Advantage is not cost - although they aren't all that expensive - and readily available at many hardware / home stores
The big advantage is you can spray small quantities of "custom" finishes not available in rattle cans - including 2 part finishes you custom mix just before using.
Great for touch / small area / projects up not so much for a big job.
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Old 01-16-2016, 05:22 PM   #31
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Ah...Eric, a dashboard is not exactly a large area, I would think.
I also take the point re the suggestion of a clip-on spray can handle, which I presume makes the holding and the depression of the spray knob much easier on the fingers, as I've done a bit of spray can painting, and it's hard on the fingers, and your fingertip sometimes interferes with the spray, causing droplets.

Exactly! With the clip on handle which has a trigger, you can spray just like the pros. Sweep side to side and stop the trigger before you end each sweep. You will be surprised how smooth your motion will be and the paint overlap each stroke will meld correctly. Give it a try, they are only a couple of bucks.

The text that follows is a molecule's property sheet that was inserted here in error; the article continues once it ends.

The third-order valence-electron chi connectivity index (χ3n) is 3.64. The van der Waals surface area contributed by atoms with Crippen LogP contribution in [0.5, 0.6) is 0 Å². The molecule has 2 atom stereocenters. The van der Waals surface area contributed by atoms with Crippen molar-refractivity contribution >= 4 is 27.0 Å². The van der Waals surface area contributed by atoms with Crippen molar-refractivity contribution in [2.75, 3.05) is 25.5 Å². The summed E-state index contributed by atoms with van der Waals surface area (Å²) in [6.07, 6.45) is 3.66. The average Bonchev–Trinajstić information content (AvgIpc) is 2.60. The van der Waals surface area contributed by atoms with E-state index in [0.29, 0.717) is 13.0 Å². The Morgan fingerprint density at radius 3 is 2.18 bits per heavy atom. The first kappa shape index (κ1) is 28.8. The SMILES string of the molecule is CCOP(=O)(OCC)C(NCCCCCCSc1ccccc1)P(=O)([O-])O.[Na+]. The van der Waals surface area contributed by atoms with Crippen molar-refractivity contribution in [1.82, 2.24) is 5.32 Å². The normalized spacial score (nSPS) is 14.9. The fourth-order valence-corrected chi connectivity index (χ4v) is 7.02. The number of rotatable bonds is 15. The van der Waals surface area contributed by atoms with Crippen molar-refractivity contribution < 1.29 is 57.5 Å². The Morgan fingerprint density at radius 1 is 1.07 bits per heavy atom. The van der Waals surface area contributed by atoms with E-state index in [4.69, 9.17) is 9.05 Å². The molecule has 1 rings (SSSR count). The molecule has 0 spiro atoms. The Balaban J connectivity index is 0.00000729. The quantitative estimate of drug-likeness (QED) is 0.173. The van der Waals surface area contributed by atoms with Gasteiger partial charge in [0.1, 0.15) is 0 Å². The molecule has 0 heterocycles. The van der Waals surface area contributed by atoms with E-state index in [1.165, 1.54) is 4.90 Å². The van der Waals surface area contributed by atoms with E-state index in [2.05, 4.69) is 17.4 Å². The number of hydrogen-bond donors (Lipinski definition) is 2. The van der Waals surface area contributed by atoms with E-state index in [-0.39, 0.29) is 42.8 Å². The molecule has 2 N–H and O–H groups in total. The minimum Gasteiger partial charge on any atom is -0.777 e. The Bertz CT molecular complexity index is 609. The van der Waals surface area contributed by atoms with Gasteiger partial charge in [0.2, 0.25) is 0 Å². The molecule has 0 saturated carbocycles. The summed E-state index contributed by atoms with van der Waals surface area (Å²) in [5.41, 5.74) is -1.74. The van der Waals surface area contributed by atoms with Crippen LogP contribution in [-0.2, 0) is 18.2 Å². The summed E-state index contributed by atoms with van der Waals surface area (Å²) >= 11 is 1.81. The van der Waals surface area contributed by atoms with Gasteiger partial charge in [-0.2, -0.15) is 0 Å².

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Old 01-16-2016, 08:01 PM   #32
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"I've sprayed touch up areas with the Preval using paint and gelcoat. I practiced on a throw away flat surface after I mixed the right consistency without the spray being to thin or thick. I'd challenge anyone to find the repairs."

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Old 01-16-2016, 08:09 PM   #33
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I would like to thank those who posted real life experiences. It sounds like this would be just the thing for gelcoat repairs or touch up.
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Old 01-16-2016, 08:12 PM   #34
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For many here with a large enough boat...a cheap airbrush kit and small compressor works great too...plus the compressor has many other uses.
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Old 01-16-2016, 10:42 PM   #35
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I was in the paint store getting paint matched to paint the transom of my boat. They were mixing custom colors of paint and putting it into spray cans. I think he said that it was about 7 or 8 dollars plus the cost of the paint. He said he could put almost anything sprayable into the can.
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Old 01-17-2016, 06:54 AM   #36
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Some great advice. I've used Preval sprayers for various jobs including gelcoat over 20 years. I know plenty of boat builders that use them for touch up too.